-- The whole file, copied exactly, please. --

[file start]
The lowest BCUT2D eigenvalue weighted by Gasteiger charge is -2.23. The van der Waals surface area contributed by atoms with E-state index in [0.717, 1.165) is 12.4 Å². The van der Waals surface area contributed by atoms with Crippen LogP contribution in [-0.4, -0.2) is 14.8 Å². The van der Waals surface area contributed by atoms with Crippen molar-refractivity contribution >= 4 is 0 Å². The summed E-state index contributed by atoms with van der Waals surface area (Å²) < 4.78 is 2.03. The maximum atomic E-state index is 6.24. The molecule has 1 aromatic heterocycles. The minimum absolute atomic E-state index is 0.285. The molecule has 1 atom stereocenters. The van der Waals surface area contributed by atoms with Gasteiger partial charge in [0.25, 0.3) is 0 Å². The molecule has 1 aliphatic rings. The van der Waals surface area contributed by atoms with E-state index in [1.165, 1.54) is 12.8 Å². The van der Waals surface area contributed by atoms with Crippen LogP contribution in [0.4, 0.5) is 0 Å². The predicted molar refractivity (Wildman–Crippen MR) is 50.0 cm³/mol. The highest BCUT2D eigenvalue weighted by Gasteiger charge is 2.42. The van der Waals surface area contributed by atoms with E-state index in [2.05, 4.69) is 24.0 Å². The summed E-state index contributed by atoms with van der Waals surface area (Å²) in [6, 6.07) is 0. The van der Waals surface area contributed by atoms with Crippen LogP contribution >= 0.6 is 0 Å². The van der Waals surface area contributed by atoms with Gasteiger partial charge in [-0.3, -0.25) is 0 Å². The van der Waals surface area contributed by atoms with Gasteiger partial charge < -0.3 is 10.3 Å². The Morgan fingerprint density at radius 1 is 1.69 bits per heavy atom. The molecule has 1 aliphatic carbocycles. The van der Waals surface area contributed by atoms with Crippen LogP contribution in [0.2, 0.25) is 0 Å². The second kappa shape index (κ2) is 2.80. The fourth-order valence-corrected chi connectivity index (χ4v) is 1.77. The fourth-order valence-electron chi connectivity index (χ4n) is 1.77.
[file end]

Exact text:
The lowest BCUT2D eigenvalue weighted by Gasteiger charge is -2.23. The van der Waals surface area contributed by atoms with E-state index in [0.717, 1.165) is 12.4 Å². The van der Waals surface area contributed by atoms with Crippen LogP contribution in [-0.4, -0.2) is 14.8 Å². The van der Waals surface area contributed by atoms with Crippen molar-refractivity contribution >= 4 is 0 Å². The summed E-state index contributed by atoms with van der Waals surface area (Å²) < 4.78 is 2.03. The maximum atomic E-state index is 6.24. The molecule has 1 aromatic heterocycles. The minimum absolute atomic E-state index is 0.285. The molecule has 1 atom stereocenters. The van der Waals surface area contributed by atoms with Gasteiger partial charge in [0.25, 0.3) is 0 Å². The molecule has 1 aliphatic rings. The van der Waals surface area contributed by atoms with E-state index in [1.165, 1.54) is 12.8 Å². The van der Waals surface area contributed by atoms with Crippen LogP contribution in [0.4, 0.5) is 0 Å². The predicted molar refractivity (Wildman–Crippen MR) is 50.0 cm³/mol. The highest BCUT2D eigenvalue weighted by Gasteiger charge is 2.42. The van der Waals surface area contributed by atoms with E-state index in [2.05, 4.69) is 24.0 Å². The summed E-state index contributed by atoms with van der Waals surface area (Å²) in [6, 6.07) is 0. The van der Waals surface area contributed by atoms with Crippen LogP contribution >= 0.6 is 0 Å². The van der Waals surface area contributed by atoms with Gasteiger partial charge in [-0.3, -0.25) is 0 Å². The van der Waals surface area contributed by atoms with Gasteiger partial charge < -0.3 is 10.3 Å². The Morgan fingerprint density at radius 1 is 1.69 bits per heavy atom. The molecule has 1 aliphatic carbocycles. The van der Waals surface area contributed by atoms with Crippen LogP contribution in [0.2, 0.25) is 0 Å². The second kappa shape index (κ2) is 2.80. The fourth-order valence-corrected chi connectivity index (χ4v) is 1.77. The fourth-order valence-electron chi connectivity index (χ4n) is 1.77.